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17 terms

significant figures

the digits in the measurement that are known with certainty plus one digit that is uncertain

#Sig. fig. = all certain numbers + one uncertain number

#Sig. fig. = all certain numbers + one uncertain number

leading zeros

those at the beginning of a number are NEVER significant.

ex. 0.00035 has 2 sign. #

ex. 0.00035 has 2 sign. #

confined zeros

those between nonzero digits are ALWAYS significant

ex. 3.0689 has 5 significant figures

ex. 3.0689 has 5 significant figures

Trailing zeros

those at the end of the a number, are significant only if a decimal point is present in the number.

35.00 has four sig.fig.

0.05060 has four sig.fig.

86,000. has 5 sig.fig.

35.00 has four sig.fig.

0.05060 has four sig.fig.

86,000. has 5 sig.fig.

Trailing zeros (no decimal point)

are not significant if the number lacks a decimal point.

6,000,000 has one sig. fig.

70050 has four sig. fig.

6,000,000 has one sig. fig.

70050 has four sig. fig.

Significant figure: multiplication and division

- is the same as the number of significant figures in the measurement that contains the fewest significant figures.

- In multiplication and division significant figures are counted.

- In multiplication and division significant figures are counted.

Significant figure:

- the answer has no more digits to the right of the decimal point than are found in the measurement with the fewest digits to the right of the decimal point.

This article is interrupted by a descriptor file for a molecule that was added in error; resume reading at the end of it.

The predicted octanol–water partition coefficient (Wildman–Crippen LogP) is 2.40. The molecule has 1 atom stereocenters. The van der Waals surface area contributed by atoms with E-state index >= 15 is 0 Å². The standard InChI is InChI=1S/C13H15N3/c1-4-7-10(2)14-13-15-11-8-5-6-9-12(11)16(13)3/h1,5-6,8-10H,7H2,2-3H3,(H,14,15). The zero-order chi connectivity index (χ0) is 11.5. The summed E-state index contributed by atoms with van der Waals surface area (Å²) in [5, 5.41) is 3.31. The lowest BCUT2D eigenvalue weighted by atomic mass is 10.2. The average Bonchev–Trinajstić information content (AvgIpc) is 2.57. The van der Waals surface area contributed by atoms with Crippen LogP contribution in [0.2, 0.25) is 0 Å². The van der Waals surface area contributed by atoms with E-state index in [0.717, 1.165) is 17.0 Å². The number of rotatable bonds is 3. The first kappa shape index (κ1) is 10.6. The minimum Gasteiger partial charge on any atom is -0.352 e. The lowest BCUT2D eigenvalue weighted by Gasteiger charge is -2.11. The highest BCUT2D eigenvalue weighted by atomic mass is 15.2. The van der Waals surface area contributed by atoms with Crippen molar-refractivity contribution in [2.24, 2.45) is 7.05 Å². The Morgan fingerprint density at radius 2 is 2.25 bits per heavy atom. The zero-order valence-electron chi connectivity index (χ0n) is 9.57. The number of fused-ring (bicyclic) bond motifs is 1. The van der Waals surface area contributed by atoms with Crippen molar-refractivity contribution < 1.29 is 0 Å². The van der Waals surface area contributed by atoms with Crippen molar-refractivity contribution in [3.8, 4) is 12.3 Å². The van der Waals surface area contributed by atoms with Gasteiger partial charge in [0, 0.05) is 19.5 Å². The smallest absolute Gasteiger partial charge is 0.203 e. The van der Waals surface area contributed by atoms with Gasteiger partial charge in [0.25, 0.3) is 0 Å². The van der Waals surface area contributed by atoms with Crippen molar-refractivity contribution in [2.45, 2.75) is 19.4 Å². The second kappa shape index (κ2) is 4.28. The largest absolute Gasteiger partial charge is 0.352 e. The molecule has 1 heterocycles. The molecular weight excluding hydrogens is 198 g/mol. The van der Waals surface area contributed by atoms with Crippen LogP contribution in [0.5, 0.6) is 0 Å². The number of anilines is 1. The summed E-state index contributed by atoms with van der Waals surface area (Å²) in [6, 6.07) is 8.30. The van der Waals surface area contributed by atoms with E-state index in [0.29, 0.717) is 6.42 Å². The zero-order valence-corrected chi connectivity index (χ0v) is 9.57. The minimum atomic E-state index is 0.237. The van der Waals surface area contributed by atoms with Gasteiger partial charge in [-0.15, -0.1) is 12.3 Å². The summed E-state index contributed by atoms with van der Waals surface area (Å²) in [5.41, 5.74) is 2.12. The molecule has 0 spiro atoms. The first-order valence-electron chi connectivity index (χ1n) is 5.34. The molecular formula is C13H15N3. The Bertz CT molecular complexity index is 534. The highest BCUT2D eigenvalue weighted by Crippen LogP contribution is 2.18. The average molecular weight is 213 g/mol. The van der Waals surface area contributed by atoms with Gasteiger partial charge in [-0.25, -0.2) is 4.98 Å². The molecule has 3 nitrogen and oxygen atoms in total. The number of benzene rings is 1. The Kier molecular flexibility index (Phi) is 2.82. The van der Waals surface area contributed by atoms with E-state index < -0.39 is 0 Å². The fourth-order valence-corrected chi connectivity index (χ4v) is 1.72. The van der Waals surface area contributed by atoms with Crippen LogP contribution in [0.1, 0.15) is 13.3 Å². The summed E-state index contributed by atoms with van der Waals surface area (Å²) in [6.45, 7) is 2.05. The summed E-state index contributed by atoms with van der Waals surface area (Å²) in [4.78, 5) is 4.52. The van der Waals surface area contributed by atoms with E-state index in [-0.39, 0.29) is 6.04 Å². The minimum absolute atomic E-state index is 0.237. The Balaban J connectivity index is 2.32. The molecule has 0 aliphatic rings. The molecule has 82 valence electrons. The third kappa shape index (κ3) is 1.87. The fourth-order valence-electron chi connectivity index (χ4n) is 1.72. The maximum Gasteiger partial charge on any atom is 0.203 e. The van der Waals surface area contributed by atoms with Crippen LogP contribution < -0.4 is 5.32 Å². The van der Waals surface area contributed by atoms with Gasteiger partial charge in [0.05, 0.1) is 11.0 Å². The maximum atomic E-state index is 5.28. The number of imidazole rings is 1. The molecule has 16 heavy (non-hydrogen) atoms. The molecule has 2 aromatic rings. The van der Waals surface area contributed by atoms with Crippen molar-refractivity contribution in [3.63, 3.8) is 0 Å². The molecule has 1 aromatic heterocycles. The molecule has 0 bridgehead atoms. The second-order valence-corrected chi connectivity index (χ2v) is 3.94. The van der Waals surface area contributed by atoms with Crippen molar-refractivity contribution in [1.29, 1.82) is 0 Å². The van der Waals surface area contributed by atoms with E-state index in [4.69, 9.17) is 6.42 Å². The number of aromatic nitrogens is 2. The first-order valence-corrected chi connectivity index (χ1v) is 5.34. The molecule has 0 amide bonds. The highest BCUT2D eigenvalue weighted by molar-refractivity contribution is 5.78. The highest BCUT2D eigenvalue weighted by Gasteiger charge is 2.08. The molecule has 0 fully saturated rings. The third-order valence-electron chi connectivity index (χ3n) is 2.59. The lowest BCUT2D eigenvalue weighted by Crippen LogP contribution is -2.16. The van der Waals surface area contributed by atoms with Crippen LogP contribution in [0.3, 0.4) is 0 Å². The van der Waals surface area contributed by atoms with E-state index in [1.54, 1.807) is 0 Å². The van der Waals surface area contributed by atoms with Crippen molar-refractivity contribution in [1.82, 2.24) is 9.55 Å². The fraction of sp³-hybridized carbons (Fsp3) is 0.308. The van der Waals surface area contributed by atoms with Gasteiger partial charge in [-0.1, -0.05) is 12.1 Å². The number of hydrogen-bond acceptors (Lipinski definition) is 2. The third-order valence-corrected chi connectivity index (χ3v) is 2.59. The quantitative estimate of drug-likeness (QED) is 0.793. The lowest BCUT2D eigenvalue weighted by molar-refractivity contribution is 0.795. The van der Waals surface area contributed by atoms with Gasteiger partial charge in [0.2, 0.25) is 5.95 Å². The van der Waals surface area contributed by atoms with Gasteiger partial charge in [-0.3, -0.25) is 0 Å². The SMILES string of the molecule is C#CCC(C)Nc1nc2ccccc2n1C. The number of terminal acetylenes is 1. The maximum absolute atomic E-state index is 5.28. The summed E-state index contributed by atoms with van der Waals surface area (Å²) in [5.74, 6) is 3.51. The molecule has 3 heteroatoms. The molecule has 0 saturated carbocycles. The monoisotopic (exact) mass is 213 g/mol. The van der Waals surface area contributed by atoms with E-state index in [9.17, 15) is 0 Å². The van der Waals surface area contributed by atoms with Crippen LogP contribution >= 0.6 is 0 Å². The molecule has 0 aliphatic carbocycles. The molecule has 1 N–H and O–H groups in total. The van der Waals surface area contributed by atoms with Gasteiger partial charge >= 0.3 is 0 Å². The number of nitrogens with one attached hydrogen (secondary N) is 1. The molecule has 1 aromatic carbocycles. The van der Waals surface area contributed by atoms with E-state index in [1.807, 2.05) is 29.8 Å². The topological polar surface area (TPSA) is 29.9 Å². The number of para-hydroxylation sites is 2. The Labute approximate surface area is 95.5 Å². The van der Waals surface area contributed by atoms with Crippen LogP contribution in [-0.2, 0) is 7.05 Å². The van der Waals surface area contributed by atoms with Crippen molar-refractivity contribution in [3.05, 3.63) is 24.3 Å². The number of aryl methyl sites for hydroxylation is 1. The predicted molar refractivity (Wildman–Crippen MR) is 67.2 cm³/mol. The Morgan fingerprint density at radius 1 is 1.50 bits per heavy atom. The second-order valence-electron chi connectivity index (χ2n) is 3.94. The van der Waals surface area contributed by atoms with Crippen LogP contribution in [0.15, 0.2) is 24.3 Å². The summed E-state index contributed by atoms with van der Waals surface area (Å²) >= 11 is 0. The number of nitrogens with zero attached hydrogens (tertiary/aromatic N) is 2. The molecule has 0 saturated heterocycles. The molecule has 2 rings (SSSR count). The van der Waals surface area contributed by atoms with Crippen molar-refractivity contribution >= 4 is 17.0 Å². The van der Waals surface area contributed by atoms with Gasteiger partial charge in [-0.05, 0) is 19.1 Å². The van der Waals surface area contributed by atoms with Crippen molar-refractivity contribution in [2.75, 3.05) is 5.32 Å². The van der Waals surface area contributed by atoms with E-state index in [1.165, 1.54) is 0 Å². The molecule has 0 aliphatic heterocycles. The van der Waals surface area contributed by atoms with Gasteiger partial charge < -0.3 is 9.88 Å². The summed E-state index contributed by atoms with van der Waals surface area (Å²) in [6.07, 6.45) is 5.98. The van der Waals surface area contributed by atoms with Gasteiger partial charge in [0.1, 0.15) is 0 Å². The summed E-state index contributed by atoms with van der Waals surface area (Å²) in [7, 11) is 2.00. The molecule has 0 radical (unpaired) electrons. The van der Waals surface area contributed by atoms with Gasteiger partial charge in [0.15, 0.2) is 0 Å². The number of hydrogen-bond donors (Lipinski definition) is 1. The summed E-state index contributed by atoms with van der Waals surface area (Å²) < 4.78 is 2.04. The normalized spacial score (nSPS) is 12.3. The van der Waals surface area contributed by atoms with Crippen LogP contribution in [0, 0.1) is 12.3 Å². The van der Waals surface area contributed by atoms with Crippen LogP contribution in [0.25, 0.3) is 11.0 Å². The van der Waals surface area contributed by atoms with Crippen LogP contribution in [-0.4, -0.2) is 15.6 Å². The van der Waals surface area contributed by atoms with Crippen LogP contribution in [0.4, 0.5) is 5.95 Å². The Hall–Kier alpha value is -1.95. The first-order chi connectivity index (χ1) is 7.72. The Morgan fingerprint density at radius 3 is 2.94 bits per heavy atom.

- In addition and subtraction, decimal places are counted.

- In addition and subtraction, decimal places are counted.

scientific notation

- With scientific notation...only significant figures appear in the coefficient.

Ex. 86 ---> 2 Sig. Figs. ----> 8.6 x 10¹

Ex. 86.0 --->3 sig. figs. ---->8.60 x10¹

Ex. 86 ---> 2 Sig. Figs. ----> 8.6 x 10¹

Ex. 86.0 --->3 sig. figs. ---->8.60 x10¹

density

the ratio of the mass of an object to the volume occupied by that object

density = mass/volume

density = mass/volume

Kevlin & Celsius

K = C =273

C = K - 273

C = K - 273

Farrenheit & Celsius

F = 9/5(C) + 32

C = 5/9(F -32)

C = 5/9(F -32)

calorie

the amount of heat energy needed to raise the temperature of 1 gram of water by 1 degree celsius

kilocalorie

1 kilocalorie = 1000 calories

joules

1 calorie = 4.184 joules

specific heat

the quantity of heat energy, in calories, necessary to raise the temperature of 1 gram of a substance by 1 degree celsius.

heat absorbed

= specific heat X mass X temperature change

volume

length X width X height